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Resuscitation education: What’s changed and what you need to know

The American Heart Association recently released a statement updating cardiac arrest resuscitation guidelines


Optimizing the educational efficiency of resuscitation training programs and local implementation of resuscitation guidelines can save more lives than scientific breakthroughs in the clinical management of cardiac arrest


Optimizing the educational efficiency of resuscitation training programs and local implementation of resuscitation guidelines can save more lives than scientific breakthroughs in the clinical management of cardiac arrest, according to a scientific statement recently released by the American Heart Association (AHA).

Developing new standards in resuscitation education

Over a decade ago, the International Liaison Committee on Resuscitation (ILCOR) identified three interactive factors that determine survival following cardiac arrest. These factors included updated medical science, educational efficiency of the caregivers, and local-level implementation. The AHA capitalized on the robust medical science review process already in place to create evidence-based education recommendations with the goal of improving resuscitation performance, both in the classroom and at the bedside.

Committees composed of experts in resuscitation science and education focused their evidence review on six instructional design topics and two knowledge translation and implementation topics. Early in 2017, the AHA held an education summit in Chicago, where the individual committees presented the results of their respective reviews. This statement represents the most up-to-date review of education strategies for improving individual and team performance in caring for patients suffering from cardiac arrest.

After incorporating suggestions and comments and finally reaching consensus, the AHA released its scientific statement in June 2018.

How to account for varied cardiac arrest survivability across the country

Geographically, there is a six-fold variation in survival following out-of-hospital cardiac arrest in the United States. While a variety of factors may contribute to this variability, performance inconsistencies among EMS systems and personnel may play a critical role. Survival following out-of-hospital cardiac arrest should not depend on what part of the country the patient was in when the cardiac arrest occurred.

Most EMS agencies across the country follow the same basic clinical guidelines recommended by the AHA, such as providing CPR, defibrillation and advanced life support. Agencies achieving higher survival rates are not administering a “magic” medication that is not available in other parts of the country.

Instead, it is reasonable to assume survival difference may result from training and practice variability. Although the optimal method of resuscitation education remains unidentified, incorporating more evidence-based education strategies may help bridge the survival gap that currently exists.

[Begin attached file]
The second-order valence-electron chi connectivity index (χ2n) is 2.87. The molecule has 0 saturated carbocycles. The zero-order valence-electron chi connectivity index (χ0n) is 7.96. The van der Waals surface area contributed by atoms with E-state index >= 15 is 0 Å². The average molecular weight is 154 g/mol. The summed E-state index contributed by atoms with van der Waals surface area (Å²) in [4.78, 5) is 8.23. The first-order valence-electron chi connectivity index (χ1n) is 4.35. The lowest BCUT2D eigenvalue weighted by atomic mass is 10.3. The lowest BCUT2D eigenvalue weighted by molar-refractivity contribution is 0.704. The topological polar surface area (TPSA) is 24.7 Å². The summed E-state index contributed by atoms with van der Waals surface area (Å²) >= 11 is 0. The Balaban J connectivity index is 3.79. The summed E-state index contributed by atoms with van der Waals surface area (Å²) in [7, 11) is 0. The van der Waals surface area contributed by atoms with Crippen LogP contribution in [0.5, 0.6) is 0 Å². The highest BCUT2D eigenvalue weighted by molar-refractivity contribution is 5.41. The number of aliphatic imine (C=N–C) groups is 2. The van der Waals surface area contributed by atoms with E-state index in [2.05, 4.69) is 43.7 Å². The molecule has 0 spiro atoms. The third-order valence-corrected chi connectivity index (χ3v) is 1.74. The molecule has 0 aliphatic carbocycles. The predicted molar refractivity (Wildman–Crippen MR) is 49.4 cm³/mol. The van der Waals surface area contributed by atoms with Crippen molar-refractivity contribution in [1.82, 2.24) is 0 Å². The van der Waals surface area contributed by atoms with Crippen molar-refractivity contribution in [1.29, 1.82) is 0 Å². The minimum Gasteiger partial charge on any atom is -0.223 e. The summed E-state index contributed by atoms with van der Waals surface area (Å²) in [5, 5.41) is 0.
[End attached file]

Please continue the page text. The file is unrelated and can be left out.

How to implement new education standards

Education of EMS providers has experienced something of a renaissance in the last two decades. Gone are the days of stagnant and prescriptive curricula.

Replaced with broad education standards, current educational programs are fluid and allow for rapid changes at the local level, as clinical evidence dictates. Although the scientific statement released by the AHA targets resuscitation education, implementation of those training strategies in initial and continuing education programs targeting EMS personnel can improve outcomes for a variety of clinical conditions, especially those with time-sensitive components where effective teamwork is critical.

The future of cardiac arrest resuscitation education

Over the coming months, the AHA will focus on incorporating these educational strategies into the resuscitation training programs currently offered. In addition, the AHA is currently developing a set of tools resuscitation instructors can use to implement these evidence-based recommendations. In the meantime, EMS educators and members of the Emergency Cardiovascular Care Training Network should carefully review the scientific statement and compare their current education practices to the AHA recommendations for areas of similarity and differences.

Kenny Navarro is Chief of EMS Education Development in the Department of Emergency Medicine at the University of Texas Southwestern Medical School at Dallas. He also serves as the AHA Training Center Coordinator for Tarrant County College. Mr. Navarro serves as an Emergency Cardiovascular Care Content Consultant for the American Heart Association, served on two education subcommittees for NIH-funded research projects, as the Coordinator for the National EMS Education Standards Project, and as an expert writer for the National EMS Education Standards Implementation Team.

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